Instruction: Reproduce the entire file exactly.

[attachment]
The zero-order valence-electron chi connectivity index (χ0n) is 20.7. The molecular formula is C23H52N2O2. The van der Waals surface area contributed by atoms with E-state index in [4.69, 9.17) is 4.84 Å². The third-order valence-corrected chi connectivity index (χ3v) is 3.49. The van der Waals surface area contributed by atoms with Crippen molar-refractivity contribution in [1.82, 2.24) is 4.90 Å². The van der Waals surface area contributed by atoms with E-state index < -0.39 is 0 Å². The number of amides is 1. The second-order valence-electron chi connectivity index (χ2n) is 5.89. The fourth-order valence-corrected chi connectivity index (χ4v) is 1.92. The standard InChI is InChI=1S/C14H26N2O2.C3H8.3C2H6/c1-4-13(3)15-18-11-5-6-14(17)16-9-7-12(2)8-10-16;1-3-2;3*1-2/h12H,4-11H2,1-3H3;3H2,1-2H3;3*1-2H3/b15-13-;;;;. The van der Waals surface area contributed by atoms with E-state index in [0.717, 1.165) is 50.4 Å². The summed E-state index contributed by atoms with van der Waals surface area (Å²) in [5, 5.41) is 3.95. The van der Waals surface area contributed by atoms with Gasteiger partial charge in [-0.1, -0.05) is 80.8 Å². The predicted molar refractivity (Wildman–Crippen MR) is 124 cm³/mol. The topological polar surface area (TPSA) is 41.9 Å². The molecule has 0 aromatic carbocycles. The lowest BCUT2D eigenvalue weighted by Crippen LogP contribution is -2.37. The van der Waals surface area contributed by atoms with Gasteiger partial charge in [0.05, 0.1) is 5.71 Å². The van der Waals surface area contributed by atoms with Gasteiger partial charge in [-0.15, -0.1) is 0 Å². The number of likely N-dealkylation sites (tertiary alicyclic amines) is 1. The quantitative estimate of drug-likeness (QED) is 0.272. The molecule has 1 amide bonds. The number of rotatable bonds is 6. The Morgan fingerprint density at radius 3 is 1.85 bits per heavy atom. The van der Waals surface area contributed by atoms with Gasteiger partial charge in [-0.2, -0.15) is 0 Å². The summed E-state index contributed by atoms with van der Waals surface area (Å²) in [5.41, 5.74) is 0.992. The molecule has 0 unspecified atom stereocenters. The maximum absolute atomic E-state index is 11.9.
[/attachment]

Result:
The zero-order valence-electron chi connectivity index (χ0n) is 20.7. The molecular formula is C23H52N2O2. The van der Waals surface area contributed by atoms with E-state index in [4.69, 9.17) is 4.84 Å². The third-order valence-corrected chi connectivity index (χ3v) is 3.49. The van der Waals surface area contributed by atoms with Crippen molar-refractivity contribution in [1.82, 2.24) is 4.90 Å². The van der Waals surface area contributed by atoms with E-state index < -0.39 is 0 Å². The number of amides is 1. The second-order valence-electron chi connectivity index (χ2n) is 5.89. The fourth-order valence-corrected chi connectivity index (χ4v) is 1.92. The standard InChI is InChI=1S/C14H26N2O2.C3H8.3C2H6/c1-4-13(3)15-18-11-5-6-14(17)16-9-7-12(2)8-10-16;1-3-2;3*1-2/h12H,4-11H2,1-3H3;3H2,1-2H3;3*1-2H3/b15-13-;;;;. The van der Waals surface area contributed by atoms with E-state index in [0.717, 1.165) is 50.4 Å². The summed E-state index contributed by atoms with van der Waals surface area (Å²) in [5, 5.41) is 3.95. The van der Waals surface area contributed by atoms with Gasteiger partial charge in [-0.1, -0.05) is 80.8 Å². The predicted molar refractivity (Wildman–Crippen MR) is 124 cm³/mol. The topological polar surface area (TPSA) is 41.9 Å². The molecule has 0 aromatic carbocycles. The lowest BCUT2D eigenvalue weighted by Crippen LogP contribution is -2.37. The van der Waals surface area contributed by atoms with Gasteiger partial charge in [0.05, 0.1) is 5.71 Å². The van der Waals surface area contributed by atoms with Gasteiger partial charge in [-0.15, -0.1) is 0 Å². The number of likely N-dealkylation sites (tertiary alicyclic amines) is 1. The quantitative estimate of drug-likeness (QED) is 0.272. The molecule has 1 amide bonds. The number of rotatable bonds is 6. The Morgan fingerprint density at radius 3 is 1.85 bits per heavy atom. The van der Waals surface area contributed by atoms with Gasteiger partial charge in [-0.2, -0.15) is 0 Å². The summed E-state index contributed by atoms with van der Waals surface area (Å²) in [5.41, 5.74) is 0.992. The molecule has 0 unspecified atom stereocenters. The maximum absolute atomic E-state index is 11.9.